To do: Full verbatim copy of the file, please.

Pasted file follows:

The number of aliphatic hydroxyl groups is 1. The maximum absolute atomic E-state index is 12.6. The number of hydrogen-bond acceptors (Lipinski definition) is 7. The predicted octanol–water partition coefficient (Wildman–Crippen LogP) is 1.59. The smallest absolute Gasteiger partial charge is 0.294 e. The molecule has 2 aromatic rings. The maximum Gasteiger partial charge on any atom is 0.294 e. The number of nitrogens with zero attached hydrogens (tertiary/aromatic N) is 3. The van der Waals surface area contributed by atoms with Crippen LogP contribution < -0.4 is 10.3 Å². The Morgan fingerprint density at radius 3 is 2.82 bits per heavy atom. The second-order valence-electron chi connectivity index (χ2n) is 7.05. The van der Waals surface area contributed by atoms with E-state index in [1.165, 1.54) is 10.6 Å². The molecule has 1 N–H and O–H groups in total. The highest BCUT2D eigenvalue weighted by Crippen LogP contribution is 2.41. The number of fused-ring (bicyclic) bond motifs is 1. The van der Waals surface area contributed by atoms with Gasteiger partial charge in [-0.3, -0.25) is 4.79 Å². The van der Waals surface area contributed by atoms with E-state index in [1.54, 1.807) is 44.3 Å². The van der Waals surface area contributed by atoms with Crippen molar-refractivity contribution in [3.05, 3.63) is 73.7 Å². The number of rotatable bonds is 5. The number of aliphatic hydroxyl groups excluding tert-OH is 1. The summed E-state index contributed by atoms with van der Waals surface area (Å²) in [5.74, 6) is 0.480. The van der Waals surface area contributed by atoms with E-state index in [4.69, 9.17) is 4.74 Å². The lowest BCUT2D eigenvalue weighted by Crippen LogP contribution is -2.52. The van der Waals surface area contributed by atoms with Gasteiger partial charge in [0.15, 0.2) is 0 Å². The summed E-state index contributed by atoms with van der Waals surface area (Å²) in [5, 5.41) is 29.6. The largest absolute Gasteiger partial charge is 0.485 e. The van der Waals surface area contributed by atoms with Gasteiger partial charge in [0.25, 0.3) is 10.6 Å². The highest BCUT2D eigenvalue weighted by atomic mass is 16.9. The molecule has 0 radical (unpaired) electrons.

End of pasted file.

The number of aliphatic hydroxyl groups is 1. The maximum absolute atomic E-state index is 12.6. The number of hydrogen-bond acceptors (Lipinski definition) is 7. The predicted octanol–water partition coefficient (Wildman–Crippen LogP) is 1.59. The smallest absolute Gasteiger partial charge is 0.294 e. The molecule has 2 aromatic rings. The maximum Gasteiger partial charge on any atom is 0.294 e. The number of nitrogens with zero attached hydrogens (tertiary/aromatic N) is 3. The van der Waals surface area contributed by atoms with Crippen LogP contribution < -0.4 is 10.3 Å². The Morgan fingerprint density at radius 3 is 2.82 bits per heavy atom. The second-order valence-electron chi connectivity index (χ2n) is 7.05. The van der Waals surface area contributed by atoms with E-state index in [1.165, 1.54) is 10.6 Å². The molecule has 1 N–H and O–H groups in total. The highest BCUT2D eigenvalue weighted by Crippen LogP contribution is 2.41. The number of fused-ring (bicyclic) bond motifs is 1. The van der Waals surface area contributed by atoms with Gasteiger partial charge in [-0.3, -0.25) is 4.79 Å². The van der Waals surface area contributed by atoms with E-state index in [1.54, 1.807) is 44.3 Å². The van der Waals surface area contributed by atoms with Crippen molar-refractivity contribution in [3.05, 3.63) is 73.7 Å². The number of rotatable bonds is 5. The number of aliphatic hydroxyl groups excluding tert-OH is 1. The summed E-state index contributed by atoms with van der Waals surface area (Å²) in [5.74, 6) is 0.480. The van der Waals surface area contributed by atoms with E-state index in [4.69, 9.17) is 4.74 Å². The lowest BCUT2D eigenvalue weighted by Crippen LogP contribution is -2.52. The van der Waals surface area contributed by atoms with Gasteiger partial charge in [0.15, 0.2) is 0 Å². The summed E-state index contributed by atoms with van der Waals surface area (Å²) in [5, 5.41) is 29.6. The largest absolute Gasteiger partial charge is 0.485 e. The van der Waals surface area contributed by atoms with Gasteiger partial charge in [0.25, 0.3) is 10.6 Å². The highest BCUT2D eigenvalue weighted by atomic mass is 16.9. The molecule has 0 radical (unpaired) electrons.